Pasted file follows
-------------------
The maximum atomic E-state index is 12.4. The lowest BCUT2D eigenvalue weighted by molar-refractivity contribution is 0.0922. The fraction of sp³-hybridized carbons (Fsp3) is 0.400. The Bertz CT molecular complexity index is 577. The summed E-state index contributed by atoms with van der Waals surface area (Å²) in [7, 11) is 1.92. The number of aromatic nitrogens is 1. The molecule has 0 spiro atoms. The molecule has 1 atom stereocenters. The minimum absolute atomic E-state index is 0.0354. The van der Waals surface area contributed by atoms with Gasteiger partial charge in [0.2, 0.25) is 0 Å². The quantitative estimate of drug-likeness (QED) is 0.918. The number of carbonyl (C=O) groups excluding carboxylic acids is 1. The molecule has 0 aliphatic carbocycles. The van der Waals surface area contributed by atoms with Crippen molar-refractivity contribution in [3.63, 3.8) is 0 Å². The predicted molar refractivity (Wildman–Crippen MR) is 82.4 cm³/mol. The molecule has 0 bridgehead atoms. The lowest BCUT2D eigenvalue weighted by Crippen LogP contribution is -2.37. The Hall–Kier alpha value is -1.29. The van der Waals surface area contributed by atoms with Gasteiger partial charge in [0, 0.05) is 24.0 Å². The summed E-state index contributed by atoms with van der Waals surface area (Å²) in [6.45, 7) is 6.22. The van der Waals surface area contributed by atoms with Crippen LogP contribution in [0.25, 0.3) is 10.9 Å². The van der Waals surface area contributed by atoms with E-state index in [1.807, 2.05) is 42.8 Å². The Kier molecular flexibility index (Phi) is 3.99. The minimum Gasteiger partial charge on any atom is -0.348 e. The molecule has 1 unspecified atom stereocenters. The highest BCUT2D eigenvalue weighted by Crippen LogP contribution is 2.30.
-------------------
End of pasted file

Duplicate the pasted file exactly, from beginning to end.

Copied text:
The maximum atomic E-state index is 12.4. The lowest BCUT2D eigenvalue weighted by molar-refractivity contribution is 0.0922. The fraction of sp³-hybridized carbons (Fsp3) is 0.400. The Bertz CT molecular complexity index is 577. The summed E-state index contributed by atoms with van der Waals surface area (Å²) in [7, 11) is 1.92. The number of aromatic nitrogens is 1. The molecule has 0 spiro atoms. The molecule has 1 atom stereocenters. The minimum absolute atomic E-state index is 0.0354. The van der Waals surface area contributed by atoms with Gasteiger partial charge in [0.2, 0.25) is 0 Å². The quantitative estimate of drug-likeness (QED) is 0.918. The number of carbonyl (C=O) groups excluding carboxylic acids is 1. The molecule has 0 aliphatic carbocycles. The van der Waals surface area contributed by atoms with Crippen molar-refractivity contribution in [3.63, 3.8) is 0 Å². The predicted molar refractivity (Wildman–Crippen MR) is 82.4 cm³/mol. The molecule has 0 bridgehead atoms. The lowest BCUT2D eigenvalue weighted by Crippen LogP contribution is -2.37. The Hall–Kier alpha value is -1.29. The van der Waals surface area contributed by atoms with Gasteiger partial charge in [0, 0.05) is 24.0 Å². The summed E-state index contributed by atoms with van der Waals surface area (Å²) in [6.45, 7) is 6.22. The van der Waals surface area contributed by atoms with Crippen LogP contribution in [0.25, 0.3) is 10.9 Å². The van der Waals surface area contributed by atoms with E-state index in [1.807, 2.05) is 42.8 Å². The Kier molecular flexibility index (Phi) is 3.99. The minimum Gasteiger partial charge on any atom is -0.348 e. The molecule has 1 unspecified atom stereocenters. The highest BCUT2D eigenvalue weighted by Crippen LogP contribution is 2.30.